(Bloomberg Opinion) -- The U.S. government has long offered myriad contrivances and enticements to get Americans to save enough for a comfortable retirement — so far with woefully inadequate results. But why should it be involved at all? Why can’t people be responsible enough to prepare for an entirely foreseeable event?
There are two answers. First, people turn out to be pretty bad at thinking about the distant future: It seems our brains aren’t wired for it. Second, compounding that problem, the financial choices involved are complicated — and thanks to bad policy, needlessly so. Encouraging people to save more for retirement, and helping them do it wisely, would make a lot of Americans much better off.
In recent decades, the U.S. system of retirement saving, such as it is, has shifted sharply toward personal responsibility. Long gone are the days when employers commonly offered guaranteed pension plans to supplement bare-minimum Social Security benefits. Such corporate largesse has given way to defined contribution plans, which — for those lucky enough to have access — place the onus on employees to set aside enough money, choose the right investments, and eventually figure out how to make the savings last.
Retirement is a uniquely difficult thing for people to think about. When they’re young and stand to benefit most from the power of compounded returns, they tend to put off saving — not because they’re irresponsible, but because the future seems very far away or too uncertain, or because they have too little income. And they find the task of managing retirement accounts daunting, with countless potential combinations of contributions and investments. Throughout their working lives, they often fail to take full advantage of employer matching funds — effectively passing up free money.
Worse, when people do invest, they make mistakes. They fail to diversify or get out of bad investments, and incur penalties by making early withdrawals. On average, their retirement accounts achieve significantly worse returns than old-fashioned company pension plans — a low bar, considering that the latter are often invested in fixed-income assets paying meager returns.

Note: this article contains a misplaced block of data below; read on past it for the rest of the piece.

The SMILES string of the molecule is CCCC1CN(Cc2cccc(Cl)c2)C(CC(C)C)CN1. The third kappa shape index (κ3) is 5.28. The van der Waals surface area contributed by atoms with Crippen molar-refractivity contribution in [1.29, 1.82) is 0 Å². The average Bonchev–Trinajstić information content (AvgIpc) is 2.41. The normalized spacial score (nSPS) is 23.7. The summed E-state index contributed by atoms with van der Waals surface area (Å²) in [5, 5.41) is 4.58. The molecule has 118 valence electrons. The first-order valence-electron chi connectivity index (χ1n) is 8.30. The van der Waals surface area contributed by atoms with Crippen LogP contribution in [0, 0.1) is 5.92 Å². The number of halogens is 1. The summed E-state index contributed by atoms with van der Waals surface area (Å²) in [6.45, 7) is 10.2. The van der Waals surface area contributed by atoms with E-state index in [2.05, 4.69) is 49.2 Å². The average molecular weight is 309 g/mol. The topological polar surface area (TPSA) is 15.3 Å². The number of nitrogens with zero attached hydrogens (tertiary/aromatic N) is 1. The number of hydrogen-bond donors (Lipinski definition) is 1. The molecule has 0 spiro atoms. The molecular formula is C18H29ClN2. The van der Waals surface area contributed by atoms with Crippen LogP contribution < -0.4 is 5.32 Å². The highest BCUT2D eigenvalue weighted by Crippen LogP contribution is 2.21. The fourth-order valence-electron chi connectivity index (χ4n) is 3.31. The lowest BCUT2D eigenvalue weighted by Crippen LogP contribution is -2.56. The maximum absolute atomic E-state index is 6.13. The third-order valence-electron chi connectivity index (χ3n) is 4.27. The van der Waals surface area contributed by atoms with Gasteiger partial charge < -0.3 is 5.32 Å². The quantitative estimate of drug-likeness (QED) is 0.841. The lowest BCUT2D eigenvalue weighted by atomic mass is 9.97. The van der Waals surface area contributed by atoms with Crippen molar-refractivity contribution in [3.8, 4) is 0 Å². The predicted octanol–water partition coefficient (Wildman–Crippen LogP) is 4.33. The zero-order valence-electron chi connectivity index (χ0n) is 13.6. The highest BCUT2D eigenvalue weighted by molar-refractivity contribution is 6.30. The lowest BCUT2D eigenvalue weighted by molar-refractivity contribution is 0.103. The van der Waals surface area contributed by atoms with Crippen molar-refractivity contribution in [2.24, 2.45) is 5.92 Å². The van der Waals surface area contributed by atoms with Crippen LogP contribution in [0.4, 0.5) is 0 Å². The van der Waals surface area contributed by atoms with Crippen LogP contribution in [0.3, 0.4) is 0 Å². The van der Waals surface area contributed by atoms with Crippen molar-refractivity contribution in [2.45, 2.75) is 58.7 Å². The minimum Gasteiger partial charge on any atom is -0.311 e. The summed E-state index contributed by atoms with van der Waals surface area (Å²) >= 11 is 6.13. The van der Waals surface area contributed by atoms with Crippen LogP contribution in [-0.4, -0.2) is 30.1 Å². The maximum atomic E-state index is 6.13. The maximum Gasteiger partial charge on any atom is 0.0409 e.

The result: Americans aren’t ready for retirement. As of 2019, nearly half of people approaching the end of their working lives had no money saved in an employer-provided 401(k) plan or individual retirement account. Those that did had a median balance of $144,000, nowhere near enough to ensure a comfortable old age. For the lowest-income fifth of workers, the median balance was just $32,200.
This is a problem not only for millions of future retirees. The elderly poor will weigh heavily on the social safety net, potentially overwhelming state budgets across the country. If they can’t afford professional care, younger family members will have to skip work to fill the breach, reducing the economy’s productive capacity.
Financial education can help, but goes only so far. When it comes to reaching consumers, motivated sellers of high-cost mutual funds and deceptive annuities will always be better and faster than officials with pamphlets on prudent investing. Worse, retirement-account balances peak just as many people are starting to experience age-related cognitive decline, making them particularly vulnerable to financial predators.
It’s in the public interest that the government set up a simpler retirement-saving system that steers people toward better choices. It has taken some small steps in the right direction — for example, by encouraging companies to automatically enroll workers in savings plans. For the most part, though, its haphazard collection of tax incentives and account options remains unacceptably confusing, incomplete and inefficient. The next editorials in this series will explain how it got that way, and how to fix it.
—Editors: Mark Whitehouse, Clive Crook.
To contact the senior editor responsible for Bloomberg Opinion’s editorials: David Shipley at [email protected] .